Keep the two clear in your mind so that you do not make a fool of yourself as did this organization leader.

The Power of Process Mapping

One of the challenges I often face is that of explaining the current state of our processes to leaders at my company. Sometimes my goal is to convince them that the current process is “in statistical control” and the seeming irregularities they saw last week were not anything that they need to worry about. Other times, they do not seem to think that some processes are problematic and my goal is to convince them that the same processes are out of control, or trending in the wrong direction.

The causes of these issues usually occur in sub-processes that the leaders do not regularly monitor. Who can blame them? They have far too many metrics to watch as it is. In truth, many of these processes go unmonitored or are completely misunderstood by most employees.

For example, our technical support group uses a knowledge management tool to help them track and resolve customers’ technical issues. The business has spent tremendous effort attempting to prove that this tool either helps or hurts the satisfaction of our customers. The test is usually constructed as follows:

- Collect data on the extent to which each representative uses the knowledge management tool
- Collect data on the extent to which customers handled by each representative are satisfied
- Run a regression analysis using knowledge management tool usage as a predictor of customer satisfaction

Obviously, there are a number of issues with this simplistic analysis. After watching the business run through several iterations of analyses similar to this, it occurred to me that one of the factors ignored, among many others, was the diagnostic questions that the agents used to decide which search terms to put into the knowledge management tool to find the appropriate content.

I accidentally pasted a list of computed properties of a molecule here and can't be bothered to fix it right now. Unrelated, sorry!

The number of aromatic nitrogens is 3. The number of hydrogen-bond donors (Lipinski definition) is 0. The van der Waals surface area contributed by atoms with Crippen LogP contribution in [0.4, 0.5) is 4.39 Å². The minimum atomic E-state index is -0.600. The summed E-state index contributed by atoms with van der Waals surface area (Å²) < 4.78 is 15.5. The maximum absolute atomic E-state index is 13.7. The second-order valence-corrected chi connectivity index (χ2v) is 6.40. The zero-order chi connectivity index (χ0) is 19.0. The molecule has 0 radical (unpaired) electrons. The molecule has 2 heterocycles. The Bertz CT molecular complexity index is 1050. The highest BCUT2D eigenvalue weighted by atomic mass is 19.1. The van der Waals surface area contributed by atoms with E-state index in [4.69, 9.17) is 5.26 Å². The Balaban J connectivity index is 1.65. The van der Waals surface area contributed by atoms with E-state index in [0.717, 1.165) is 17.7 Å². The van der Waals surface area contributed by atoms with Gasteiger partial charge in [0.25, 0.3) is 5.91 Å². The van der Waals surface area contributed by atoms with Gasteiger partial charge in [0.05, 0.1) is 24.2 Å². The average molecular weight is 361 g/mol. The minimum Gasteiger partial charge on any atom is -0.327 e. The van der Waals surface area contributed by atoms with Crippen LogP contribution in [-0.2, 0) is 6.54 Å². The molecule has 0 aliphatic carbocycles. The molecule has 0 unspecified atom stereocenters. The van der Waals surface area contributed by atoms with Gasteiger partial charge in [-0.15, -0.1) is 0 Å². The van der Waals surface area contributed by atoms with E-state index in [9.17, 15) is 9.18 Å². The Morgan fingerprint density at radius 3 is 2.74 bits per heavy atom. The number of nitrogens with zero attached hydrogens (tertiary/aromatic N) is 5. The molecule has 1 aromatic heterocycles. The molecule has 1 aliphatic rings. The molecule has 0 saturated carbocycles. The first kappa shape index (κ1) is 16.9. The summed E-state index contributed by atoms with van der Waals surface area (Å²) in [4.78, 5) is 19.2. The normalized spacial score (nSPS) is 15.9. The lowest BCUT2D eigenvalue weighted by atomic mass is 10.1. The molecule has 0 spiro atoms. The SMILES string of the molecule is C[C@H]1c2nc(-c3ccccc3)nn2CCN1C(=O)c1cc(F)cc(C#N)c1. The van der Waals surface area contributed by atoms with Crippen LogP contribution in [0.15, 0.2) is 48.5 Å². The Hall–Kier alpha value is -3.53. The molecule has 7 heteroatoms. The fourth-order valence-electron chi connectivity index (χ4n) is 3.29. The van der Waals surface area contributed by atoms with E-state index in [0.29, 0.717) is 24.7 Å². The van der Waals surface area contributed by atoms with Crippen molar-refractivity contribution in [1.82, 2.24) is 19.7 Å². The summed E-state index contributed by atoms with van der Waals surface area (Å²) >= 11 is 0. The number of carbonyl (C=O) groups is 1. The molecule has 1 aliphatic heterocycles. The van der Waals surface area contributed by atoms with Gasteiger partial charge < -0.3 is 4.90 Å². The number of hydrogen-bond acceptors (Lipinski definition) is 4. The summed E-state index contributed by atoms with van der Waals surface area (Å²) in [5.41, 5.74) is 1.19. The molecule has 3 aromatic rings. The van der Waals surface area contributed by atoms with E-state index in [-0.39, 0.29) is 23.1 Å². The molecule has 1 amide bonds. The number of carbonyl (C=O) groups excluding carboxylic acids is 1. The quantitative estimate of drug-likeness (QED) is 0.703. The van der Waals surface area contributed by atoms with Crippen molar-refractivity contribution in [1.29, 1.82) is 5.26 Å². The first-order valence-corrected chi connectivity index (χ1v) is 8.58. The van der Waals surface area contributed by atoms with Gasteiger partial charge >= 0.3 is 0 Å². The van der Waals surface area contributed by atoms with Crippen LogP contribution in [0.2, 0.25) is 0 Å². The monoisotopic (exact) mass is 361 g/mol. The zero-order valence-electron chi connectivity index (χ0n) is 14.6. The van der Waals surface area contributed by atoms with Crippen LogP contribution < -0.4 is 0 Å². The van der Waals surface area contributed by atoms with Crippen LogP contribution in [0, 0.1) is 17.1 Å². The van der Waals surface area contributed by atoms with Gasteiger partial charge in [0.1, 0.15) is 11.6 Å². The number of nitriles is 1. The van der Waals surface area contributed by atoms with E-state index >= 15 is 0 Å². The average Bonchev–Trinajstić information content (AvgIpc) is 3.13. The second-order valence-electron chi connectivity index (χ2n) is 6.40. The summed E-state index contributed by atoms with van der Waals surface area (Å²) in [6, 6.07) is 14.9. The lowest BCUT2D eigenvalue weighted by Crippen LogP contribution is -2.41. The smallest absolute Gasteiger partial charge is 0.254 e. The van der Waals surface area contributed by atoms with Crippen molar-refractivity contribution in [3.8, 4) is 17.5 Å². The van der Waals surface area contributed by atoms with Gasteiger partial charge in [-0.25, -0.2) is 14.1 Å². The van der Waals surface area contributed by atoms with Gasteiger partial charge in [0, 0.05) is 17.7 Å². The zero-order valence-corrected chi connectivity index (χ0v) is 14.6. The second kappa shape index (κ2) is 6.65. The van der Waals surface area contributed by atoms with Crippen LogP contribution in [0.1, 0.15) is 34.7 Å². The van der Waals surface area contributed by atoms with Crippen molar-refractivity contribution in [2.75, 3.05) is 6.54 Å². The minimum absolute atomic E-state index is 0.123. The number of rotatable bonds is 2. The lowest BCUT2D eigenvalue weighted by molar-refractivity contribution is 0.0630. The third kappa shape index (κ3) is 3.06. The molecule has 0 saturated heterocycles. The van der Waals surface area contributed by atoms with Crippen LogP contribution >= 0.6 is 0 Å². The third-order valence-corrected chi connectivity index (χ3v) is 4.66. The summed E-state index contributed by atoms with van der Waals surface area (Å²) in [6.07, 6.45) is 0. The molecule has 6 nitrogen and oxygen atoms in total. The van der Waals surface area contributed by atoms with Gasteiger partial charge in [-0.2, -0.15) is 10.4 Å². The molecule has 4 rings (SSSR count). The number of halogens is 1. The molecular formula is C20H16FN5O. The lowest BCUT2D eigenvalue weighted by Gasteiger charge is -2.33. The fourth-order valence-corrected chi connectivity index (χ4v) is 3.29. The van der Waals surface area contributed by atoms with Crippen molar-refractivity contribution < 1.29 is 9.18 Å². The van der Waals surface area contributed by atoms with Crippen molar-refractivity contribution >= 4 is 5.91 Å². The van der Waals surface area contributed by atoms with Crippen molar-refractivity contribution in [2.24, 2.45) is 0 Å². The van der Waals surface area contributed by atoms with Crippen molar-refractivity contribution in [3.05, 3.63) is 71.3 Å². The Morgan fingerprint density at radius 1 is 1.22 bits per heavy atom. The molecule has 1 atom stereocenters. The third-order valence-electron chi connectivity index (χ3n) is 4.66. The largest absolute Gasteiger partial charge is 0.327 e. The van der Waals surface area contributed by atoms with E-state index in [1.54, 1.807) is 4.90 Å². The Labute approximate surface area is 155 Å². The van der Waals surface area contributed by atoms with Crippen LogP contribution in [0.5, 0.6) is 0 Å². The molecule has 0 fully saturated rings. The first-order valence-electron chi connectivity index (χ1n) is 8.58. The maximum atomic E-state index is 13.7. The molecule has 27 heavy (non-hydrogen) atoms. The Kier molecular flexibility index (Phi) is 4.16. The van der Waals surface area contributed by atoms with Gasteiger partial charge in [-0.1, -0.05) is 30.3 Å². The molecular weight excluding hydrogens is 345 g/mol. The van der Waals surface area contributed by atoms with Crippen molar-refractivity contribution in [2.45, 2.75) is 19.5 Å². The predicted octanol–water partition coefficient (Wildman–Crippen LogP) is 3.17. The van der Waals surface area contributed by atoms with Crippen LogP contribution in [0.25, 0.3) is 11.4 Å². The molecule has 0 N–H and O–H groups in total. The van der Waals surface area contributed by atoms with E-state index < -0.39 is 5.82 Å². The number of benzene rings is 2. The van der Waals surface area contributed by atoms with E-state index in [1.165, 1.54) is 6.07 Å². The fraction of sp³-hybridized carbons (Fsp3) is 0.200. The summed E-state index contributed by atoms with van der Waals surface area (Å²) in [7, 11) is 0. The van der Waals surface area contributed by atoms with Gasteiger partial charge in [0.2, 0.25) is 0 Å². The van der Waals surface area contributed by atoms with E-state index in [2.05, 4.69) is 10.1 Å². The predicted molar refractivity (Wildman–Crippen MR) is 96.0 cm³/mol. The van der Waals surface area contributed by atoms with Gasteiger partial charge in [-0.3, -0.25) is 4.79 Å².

The focus of the operations group (who do not particularly like the tool) has generally been on the quality of the content. They essentially point their fingers at the content management group and blame them for the poor performance of the tool. On the other hand, the content management group point thier fingers at the operations group as the problem, noting that because the agents do not provide feedback on content that needs improvement, the content does not improve.

When my teammates and I mapped out the technical support process at a high level, it quickly became evident that a major part of the process has been ignored. It occurred to us that the company does not have any measurement systems that assess the quality of the diagnosis performed by the agents. So now we have ourselves a little project to conduct. This may not necessarily be a full fledged Six Sigma project. At the very least, we have an assignment to create a new measurement system that assesses the quality of diagnosis performed by agents. Interestingly, this may require a new knowledge management tool. It is a daunting task but if we are to make progress, we must assess where we stand.

The bottom line: Process mapping will often quickly help you identify areas where your business does not have information that tells them which parts of a process to improve. Once you have this information, it is often clear where you need to develop or refine measurement systems so that you can improve process outputs.